Need to remove about:config, about:addons, and the Australis button? How about entire menu items inside Fireofx Preferences? Check out this video. It couldn’t be easier.
Hi. This is Jeremy Moskowitz. In this video, I’m going to show you how you can use PolicyPak to nuke lots of UI items right off of Firefox.
Just a standard user, “eastsalesuser1.” If your users are anything like most other companies users, they’re pretty naughty. They’ll go on the Internet and read how to do things like go to “about:config.” We do not want them here. This is not a good place for them to be. Or for instance, the “Add-ons” page, not a good place to be. Or the “Developer” menu items, none of this. You don’t want them to be here. That’s a really terrible idea.
What about if you do have this “Options” page open here, maybe you want to trim some of these items. “Content,” “Applications” and “Privacy” and so on, these things are just not there for users to mess with. I’m going to show you all that right here all in one quick video.
Let’s go over to our GPMC here, and for all of my “East Sales” I’m going to “Nuke FF elements off the map.” You probably wouldn’t want to name it that in production, but that’s the name I’m using right now. What we’ll do is go under computer side or user side, “PolicyPak” and dive down under “Application Settings Manager.”
Now PolicyPak ships with over 500 preconfigured Paks. I’ve only put a couple of them here on my management station for us to play with. But if you wanted to install them all, you could. This Pak is called “PolicyPak for Mozilla Firefox 23.0.” It’s really 23 and later. Once we click in there, let’s go ahead and see what we can do here.
The first thing I want to do is go to “Add-Ons: Extensions, Appearance, Plugins and Services,” and I want to “Hide about:addons page UI.” I have other videos about how to deal with enabling or disabling add-ons and how to “Force Install or Remove Add-Ons.” That’s a different video for a different day.
If I go to the “About:Config” page here, how about “Hide about:config page UI”? That’s pretty cool. One of my favorites is the little “Hamburger Menu” in the first place. That’s called the “Australis button.” We can select “Hide Australis button (aka ‘Hamburger Menu’).”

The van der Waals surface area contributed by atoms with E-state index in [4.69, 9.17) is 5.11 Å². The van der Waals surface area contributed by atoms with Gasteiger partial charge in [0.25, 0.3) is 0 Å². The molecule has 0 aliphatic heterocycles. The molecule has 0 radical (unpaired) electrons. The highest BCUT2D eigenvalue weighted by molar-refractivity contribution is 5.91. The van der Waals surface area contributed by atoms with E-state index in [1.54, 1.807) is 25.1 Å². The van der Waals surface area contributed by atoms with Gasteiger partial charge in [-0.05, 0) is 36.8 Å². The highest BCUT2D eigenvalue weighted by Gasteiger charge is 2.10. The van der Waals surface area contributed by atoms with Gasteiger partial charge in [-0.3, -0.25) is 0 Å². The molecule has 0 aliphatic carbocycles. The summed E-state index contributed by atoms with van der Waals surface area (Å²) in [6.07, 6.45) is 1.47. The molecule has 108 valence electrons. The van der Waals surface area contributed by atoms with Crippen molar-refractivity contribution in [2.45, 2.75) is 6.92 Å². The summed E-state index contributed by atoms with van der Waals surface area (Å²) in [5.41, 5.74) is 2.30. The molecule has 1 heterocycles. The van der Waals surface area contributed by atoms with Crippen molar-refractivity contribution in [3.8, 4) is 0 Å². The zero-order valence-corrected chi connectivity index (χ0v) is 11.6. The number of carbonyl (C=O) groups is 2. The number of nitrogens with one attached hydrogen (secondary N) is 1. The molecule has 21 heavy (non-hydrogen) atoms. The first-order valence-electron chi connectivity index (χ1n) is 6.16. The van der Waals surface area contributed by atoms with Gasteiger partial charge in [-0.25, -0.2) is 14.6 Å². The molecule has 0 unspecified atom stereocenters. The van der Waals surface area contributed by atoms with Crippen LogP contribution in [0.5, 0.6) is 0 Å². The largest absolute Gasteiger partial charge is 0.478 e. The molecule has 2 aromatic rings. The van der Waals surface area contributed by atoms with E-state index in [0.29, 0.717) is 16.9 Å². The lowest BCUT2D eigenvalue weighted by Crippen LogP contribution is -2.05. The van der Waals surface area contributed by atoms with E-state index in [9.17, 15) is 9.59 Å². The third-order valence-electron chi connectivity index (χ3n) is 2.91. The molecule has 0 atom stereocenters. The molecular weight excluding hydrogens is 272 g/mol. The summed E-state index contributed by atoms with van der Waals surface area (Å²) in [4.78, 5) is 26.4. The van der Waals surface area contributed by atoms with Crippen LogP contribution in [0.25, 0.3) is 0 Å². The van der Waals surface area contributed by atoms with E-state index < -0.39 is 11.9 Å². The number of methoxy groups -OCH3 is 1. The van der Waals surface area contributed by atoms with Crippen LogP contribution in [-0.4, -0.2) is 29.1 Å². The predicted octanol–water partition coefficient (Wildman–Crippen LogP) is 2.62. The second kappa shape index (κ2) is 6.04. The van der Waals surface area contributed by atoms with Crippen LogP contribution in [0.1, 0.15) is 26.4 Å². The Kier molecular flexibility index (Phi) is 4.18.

We could also hide the developer menu but if I hide the Hamburger button, then you won’t be able to see the developer menu so I’m not going to bother doing that. I’m going to go ahead and just nuke these three items off the map.
While I’m here also, if I go to “About:Preferences” here, let me go ahead and like I said enable “Hide Search preferences,” “Hide Content preferences” and “Hide Application preferences.” By the way, if you want to change the default Firefox search engine, we have a video and a way to do that also. That’s just not this video. I’ll go ahead and click “OK” here and I’ve just now with one click nuked all of those items right off the map.
I’ll go ahead and run GP Update here. I’ll wait for this to finish. If you don’t want to use Group Policy and you want to deploy these settings using SCCM or Altiris or your own management utility, that’s great. I just happen to be using Group Policy in this demonstration. Okay, now that that’s done, I’ll close this out.
Let’s go ahead and rerun “Mozilla Firefox” and let’s see what happens. Okay, so first things first, no Hamburger/Australis button, so now they can’t get to those places. But if they knew what they were doing and they tried to go to “about:config,” that is not allowed anymore. How about “about:addons”? Also, not permitted. We’ve just nuked all those items off.
Now how do we get back to the “Options” page? Well, let’s be a little less hardcore here. I’ll go ahead and take that setting out. I’ll go back to “Extras” here and I uncheck this and say don’t apply anymore. We’re now removing the directive to prevent people from getting to the Australis button. Let me go ahead and run GP Update and get that signal. Then I’ll show you the final result, which is what happened inside the About:Preferences page.
We’ll go ahead and double click on “Mozilla Firefox” here, and we get the Australis button back. If I were to go to “Options” here, so now we’re in “about:preferences,” we’ve now one click removed the items that we don’t want users to have access to. We have another video that will demonstrate how to literally get rid of any particular element inside the “about:preferences” also if you’re interested in doing that.
That gives you a lot of horsepower for you to manage and modify and secure the UI, look and feel, and security settings of Firefox. If you’re looking to get started with PolicyPak and the Firefox Pak, then attend one of our webinars or get in touch and we’ll look forward to seeing you on the inside.
Thanks so much, and we’ll talk to you soon.